Martin Van Buren was born in the village of Kinderhook, New York, on December 5, 1782, about 25 miles (40 km) south of Albany, New York. His father Abraham Van Buren (1737–1817) was a farmer, the owner of six slaves, and a tavern-keeper in Kinderhook. Abraham Van Buren supported the American Revolution and later the Jeffersonian Republicans. Martin Van Buren's mother was Maria Van Alen (née Hoes) Van Buren (1747–1818).
Van Buren was the first president born a citizen of the United States, as all previous presidents were born before the American Revolution. His great-great-great-grandfather Cornelis Maessen van Buren had come to the New World in 1631 from the small city of Buren, Dutch Republic, in present day Netherlands. Van Buren grew up in a Dutch-speaking community. His native language was Dutch, and he was the only President who spoke English as a second language.
Van Buren received a basic education at a poorly lit schoolhouse in his native village and later studied Latin briefly at the Kinderhook Academy and at Washington Seminary in Claverack. He excelled in composition and speaking. His formal education ended before he reached 14, when he began studying Law at the office of Francis Sylvester, a prominent Federalist attorney in Kinderhook. After six years under Sylvester, he spent a final year of apprenticeship in the New York City office of William P. Van Ness, a political lieutenant of Aaron Burr. Van Buren was admitted to the bar in 1803.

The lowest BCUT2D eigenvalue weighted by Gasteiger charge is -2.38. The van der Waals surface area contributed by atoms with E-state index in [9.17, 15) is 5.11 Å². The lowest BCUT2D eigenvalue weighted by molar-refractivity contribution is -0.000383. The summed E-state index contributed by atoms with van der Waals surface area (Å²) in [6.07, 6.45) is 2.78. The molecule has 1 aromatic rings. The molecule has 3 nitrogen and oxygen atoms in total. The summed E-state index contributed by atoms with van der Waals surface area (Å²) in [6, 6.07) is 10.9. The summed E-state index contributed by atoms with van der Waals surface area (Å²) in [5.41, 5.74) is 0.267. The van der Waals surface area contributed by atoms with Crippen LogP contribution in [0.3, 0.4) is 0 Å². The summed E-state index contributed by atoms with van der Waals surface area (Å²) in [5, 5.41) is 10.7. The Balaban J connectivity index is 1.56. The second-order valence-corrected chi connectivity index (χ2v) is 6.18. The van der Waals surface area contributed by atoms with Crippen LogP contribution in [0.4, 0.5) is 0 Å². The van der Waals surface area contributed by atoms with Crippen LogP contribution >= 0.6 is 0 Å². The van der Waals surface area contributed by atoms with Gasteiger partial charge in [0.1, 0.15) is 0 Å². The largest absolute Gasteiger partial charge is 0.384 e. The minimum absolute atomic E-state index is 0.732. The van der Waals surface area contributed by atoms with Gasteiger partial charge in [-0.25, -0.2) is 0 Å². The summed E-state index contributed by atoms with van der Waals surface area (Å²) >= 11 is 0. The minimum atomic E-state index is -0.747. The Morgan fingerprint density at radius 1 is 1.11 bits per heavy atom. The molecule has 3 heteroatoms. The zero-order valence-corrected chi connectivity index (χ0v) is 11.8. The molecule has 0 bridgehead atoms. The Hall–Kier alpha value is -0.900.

Van Buren married Hannah Hoes, his childhood sweetheart and first cousin once removed, on February 21, 1807, in Catskill, New York. Like Van Buren, she was raised in a Dutch home and never lost her distinct Dutch accent. The couple had five sons and one daughter: Abraham (1807–1873) a graduate of West Point and career military officer; John (1810–1866), graduate of Yale and Attorney General of New York; Martin, Jr. (1812–1855), secretary to his father and editor of his father's papers until a premature death from tuberculosis; Winfield Scott (born and died in 1814); and Smith Thompson (1817–1876), an editor and special assistant to his father while president. Their daughter was stillborn. After 12 years of marriage, Hannah Van Buren contracted tuberculosis and died on February 5, 1819, at the age of 35. Martin Van Buren never remarried.
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